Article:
‘Trawler 101’ and keeping busy with a birthday

Osprey, the Nordic Tug that friends and I will take to Alaska in late May, sits at anchor by a spring waterfall edging pretty Inati Bay, Lummi Island. A productive weekend aboard helped us get to know the boat.

This post is available on audio. Listen to my Cantwell’s Reef podcast.

EVEN ON A REMOTE LITTLE ISLAND, with no job to go to and no stores to shop at, weeks can get busy. Which is why I’m only just now writing about the training cruise my fellow voyagers and I took 10 days ago aboard Osprey, the charter vessel we will point toward Alaska six weeks from now.

The four of us who will be on the first leg of the cruise are all seasoned sailors, which is one reason we needed a shakedown outing. The bulk of our many sea miles has been aboard sailboats, some of it long ago. So it was a smart idea to spend a weekend with a training skipper to help us learn the ropes (and the anchor, the engine, the modern navigation instruments…) of our 37-foot Nordic Tug trawler.

It was just an overnight out of the boat’s Bellingham base. We had hoped to get out to Sucia Island in the San Juans, but like the conscientious sailors we are, we took a close look at the weather forecast. Or I should say that Carol Hasse, our shipmate from Port Townsend, looked at the weather forecast, using SailFlow, a weather app she checks multiple times a day, a habit formed while sailing Lorraine, her no-frills 25-foot Nordic Folkboat sloop, built in Denmark in 1959.

(I should say that “Hasse,” as her friends often call her, is something of a legend in the Northwest boating community, having operated her own highly respected sail loft for many years. Aboard Osprey, her encyclopedic knowledge of everything nautical has already earned her the nickname “Sea Goddess.”)

Monitoring SailFlow, Hasse reported that a spring storm with gale-force winds would be visiting our corner of the Salish Sea about the time we headed home Sunday. So rather than fight the weather for so many miles on our homeward leg we stayed closer to the home dock, crossing Bellingham Bay to put in for the night at pretty little Inati Bay on the eastern shore of Lummi Island. For practice, we anchored with a tie to a log on shore, keeping our stern facing a waterfall that chattered onto the narrow beach. We had the quiet cove to ourselves for the night. Nice.

Training skipper Tim Hoving gave us a thorough grounding (in a good way, not the hitting-a-rock way) in becoming Ospreyites. Before leaving the marina, we took a detailed tour of the engine room. Then we each took the helm to back-and-fill the boat for a 180-degree turn in close quarters, and took turns docking, both at the helm and working the mooring lines. Once anchored at Inati, we staged a man-overboard rescue, using the trawler’s topside boom and tackle to hoist the “victim” back on to the boat. (We weren’t so heartless as to make the victim dive in to that frigid water; Osprey’s dinghy was our rescue platform.)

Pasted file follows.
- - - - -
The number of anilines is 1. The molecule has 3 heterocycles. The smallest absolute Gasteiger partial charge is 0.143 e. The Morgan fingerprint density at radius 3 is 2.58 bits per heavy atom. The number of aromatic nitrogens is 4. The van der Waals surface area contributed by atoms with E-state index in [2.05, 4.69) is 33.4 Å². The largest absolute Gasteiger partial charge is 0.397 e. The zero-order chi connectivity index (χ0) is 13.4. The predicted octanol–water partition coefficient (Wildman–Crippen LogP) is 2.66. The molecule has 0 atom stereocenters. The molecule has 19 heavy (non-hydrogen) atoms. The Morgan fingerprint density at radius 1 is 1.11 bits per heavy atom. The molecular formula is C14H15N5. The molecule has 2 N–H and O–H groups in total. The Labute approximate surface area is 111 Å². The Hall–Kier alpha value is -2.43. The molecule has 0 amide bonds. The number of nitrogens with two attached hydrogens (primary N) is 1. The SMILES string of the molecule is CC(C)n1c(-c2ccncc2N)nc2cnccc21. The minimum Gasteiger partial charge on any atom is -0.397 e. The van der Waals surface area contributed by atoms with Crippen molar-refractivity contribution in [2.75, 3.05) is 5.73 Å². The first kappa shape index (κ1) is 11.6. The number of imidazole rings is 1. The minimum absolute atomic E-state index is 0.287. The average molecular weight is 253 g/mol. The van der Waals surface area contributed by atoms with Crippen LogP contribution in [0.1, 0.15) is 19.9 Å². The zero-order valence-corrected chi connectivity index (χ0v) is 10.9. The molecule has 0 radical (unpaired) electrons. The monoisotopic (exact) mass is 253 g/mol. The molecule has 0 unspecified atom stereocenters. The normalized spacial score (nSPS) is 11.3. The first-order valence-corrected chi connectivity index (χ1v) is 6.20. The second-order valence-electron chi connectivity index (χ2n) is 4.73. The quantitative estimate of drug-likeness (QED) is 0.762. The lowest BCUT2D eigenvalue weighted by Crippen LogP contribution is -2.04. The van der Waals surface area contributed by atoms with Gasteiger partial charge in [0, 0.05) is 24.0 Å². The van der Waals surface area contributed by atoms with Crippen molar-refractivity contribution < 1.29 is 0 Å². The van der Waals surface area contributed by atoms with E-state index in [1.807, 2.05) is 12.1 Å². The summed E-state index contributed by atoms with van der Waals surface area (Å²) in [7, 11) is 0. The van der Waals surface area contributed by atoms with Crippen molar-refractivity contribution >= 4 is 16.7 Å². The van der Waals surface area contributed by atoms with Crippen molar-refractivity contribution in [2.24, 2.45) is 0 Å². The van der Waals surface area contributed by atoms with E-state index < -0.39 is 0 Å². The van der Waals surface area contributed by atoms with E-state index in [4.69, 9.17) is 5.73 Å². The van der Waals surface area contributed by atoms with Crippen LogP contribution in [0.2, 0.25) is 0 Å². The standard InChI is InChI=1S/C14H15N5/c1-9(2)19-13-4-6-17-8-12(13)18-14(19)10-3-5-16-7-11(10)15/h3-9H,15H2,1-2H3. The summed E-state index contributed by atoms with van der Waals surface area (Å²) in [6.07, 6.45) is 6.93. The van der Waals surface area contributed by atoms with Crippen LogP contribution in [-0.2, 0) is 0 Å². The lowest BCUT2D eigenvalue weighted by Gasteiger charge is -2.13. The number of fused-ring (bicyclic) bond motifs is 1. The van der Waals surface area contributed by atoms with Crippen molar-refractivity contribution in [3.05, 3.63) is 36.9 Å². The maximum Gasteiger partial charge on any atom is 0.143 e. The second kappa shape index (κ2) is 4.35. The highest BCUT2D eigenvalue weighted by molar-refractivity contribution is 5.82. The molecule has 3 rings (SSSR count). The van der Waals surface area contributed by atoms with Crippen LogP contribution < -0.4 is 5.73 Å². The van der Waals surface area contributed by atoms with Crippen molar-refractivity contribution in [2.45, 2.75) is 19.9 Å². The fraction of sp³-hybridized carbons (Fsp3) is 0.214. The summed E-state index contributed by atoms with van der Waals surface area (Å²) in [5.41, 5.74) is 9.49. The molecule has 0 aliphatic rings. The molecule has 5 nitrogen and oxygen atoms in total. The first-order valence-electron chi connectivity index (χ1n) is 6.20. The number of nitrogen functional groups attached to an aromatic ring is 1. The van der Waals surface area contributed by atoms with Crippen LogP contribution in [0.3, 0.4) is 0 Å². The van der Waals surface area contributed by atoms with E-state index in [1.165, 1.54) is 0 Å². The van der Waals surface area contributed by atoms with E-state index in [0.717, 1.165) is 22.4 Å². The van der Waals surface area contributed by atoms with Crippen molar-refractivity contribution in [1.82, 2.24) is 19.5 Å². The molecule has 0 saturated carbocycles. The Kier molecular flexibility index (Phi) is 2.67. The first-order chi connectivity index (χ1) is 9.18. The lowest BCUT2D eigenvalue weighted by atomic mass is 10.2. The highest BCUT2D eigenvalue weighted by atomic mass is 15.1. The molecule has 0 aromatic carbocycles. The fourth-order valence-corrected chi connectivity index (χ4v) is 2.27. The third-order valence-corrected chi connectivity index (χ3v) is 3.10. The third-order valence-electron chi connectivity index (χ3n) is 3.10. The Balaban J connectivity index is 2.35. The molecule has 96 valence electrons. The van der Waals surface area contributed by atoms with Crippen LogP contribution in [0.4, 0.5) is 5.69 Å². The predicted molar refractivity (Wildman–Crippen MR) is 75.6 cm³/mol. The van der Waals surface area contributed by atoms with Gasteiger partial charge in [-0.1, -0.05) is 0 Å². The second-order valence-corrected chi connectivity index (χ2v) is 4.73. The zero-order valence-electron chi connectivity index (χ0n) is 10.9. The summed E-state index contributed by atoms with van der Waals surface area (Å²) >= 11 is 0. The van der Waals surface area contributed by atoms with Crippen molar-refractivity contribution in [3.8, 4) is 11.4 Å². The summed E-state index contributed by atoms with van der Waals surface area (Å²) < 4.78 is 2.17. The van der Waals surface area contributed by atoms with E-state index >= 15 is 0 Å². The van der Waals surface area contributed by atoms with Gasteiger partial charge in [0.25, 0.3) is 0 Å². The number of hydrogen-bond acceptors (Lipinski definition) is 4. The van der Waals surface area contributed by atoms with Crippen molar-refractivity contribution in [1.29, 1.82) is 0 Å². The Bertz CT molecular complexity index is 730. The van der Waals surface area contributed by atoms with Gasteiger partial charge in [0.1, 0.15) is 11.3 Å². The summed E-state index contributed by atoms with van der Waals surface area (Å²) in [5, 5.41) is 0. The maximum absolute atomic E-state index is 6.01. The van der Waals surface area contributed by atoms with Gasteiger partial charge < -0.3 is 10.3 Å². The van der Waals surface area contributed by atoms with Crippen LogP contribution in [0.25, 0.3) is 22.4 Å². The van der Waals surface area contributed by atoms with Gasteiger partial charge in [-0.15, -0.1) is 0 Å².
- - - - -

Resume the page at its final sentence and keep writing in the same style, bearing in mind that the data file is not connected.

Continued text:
After Barbara Marrett’s delicious dinner of shrimp pasta, our day on the water ended perfectly with a DVD viewing in the boat’s salon of — what else? — “Captain Ron.”

The Sunday morning return to dock involved, as predicted, plenty of rocking and rolling. With Bill Watson at the helm through the worst of it, the boat proved itself reliable and stout. One hiccup: The china cupboard in the galley popped open more than once on a bumpy swell, sending coffee cups shattering on the counter. Tim added “stronger cupboard latch” to a short list of fixes needed before the boat heads north Memorial Day weekend.

Magnified with a close-up lens, a tiny Calypso orchid, or Fairy Slipper, blooms on the hillside behind Nuthatch Cabin.

My past week was pleasantly filled with a visit from daughter Lillian, who arrived on my birthday and prepared a tasty dinner attended by my favorite next-door neighbors, The Mad Birder and his wife, Carol. The menu included toothsome jack-fruit tacos laced with pickled peppers and oven-toasted broccoli bits followed by a sugar-free birthday cake, tangily tasty with orange zest and topped by chocolate frosting. Keto ice cream gilded that lily.

Another highlight of last week: The tiny magenta Calpyso orchids, wildflowers affectionately known as Fairy Slippers, bloomed on my rocky knoll. Buttercups and pink Sea Blush are coming on quickly.

This week, my brother Doug visits from Santa Fe. Plans are to barbecue salmon one night and grill vegan burgers another. Maybe take WeLike for a spin on Lopez Sound. The fun rarely stops when you live on a small island nobody’s heard of.

3 thoughts on “‘Trawler 101’ and keeping busy with a birthday

  1. Oh so sorry we missed your birthday! Which was when?
    I would love to hatch a plan also for mutual visits, around your Alaskan adventure of course.
    Much love to you Brian,
    Kate

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  2. Brian- you are going to have a super cruise (do my green gills show in this email?) I have spent a tiny amount of time on a friend’s Nordic Tug and it’s soooo easy. Have a fantastic trip north! My Audubon co-worker who lives aboard in Shilshole is Teri Anderson, 206-495-5036, Teri.Anderson @audubon.org. Blaine, her husband has a kayak rental biz in Shilshole- think it is Ballard kayak.com. Lilkian may already know them. It was fun seeing you! And.. I enjoy your blog. Your observations and writing are exquisite. Christi Christi Norman Sent from my iPhone

    >

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  3. A happy belated happy birthday my friend! Your missives bring a warmth to my soul! It is lovely to live vicariously through your adventures! And say hello to your brother for me! And Lillian as well.

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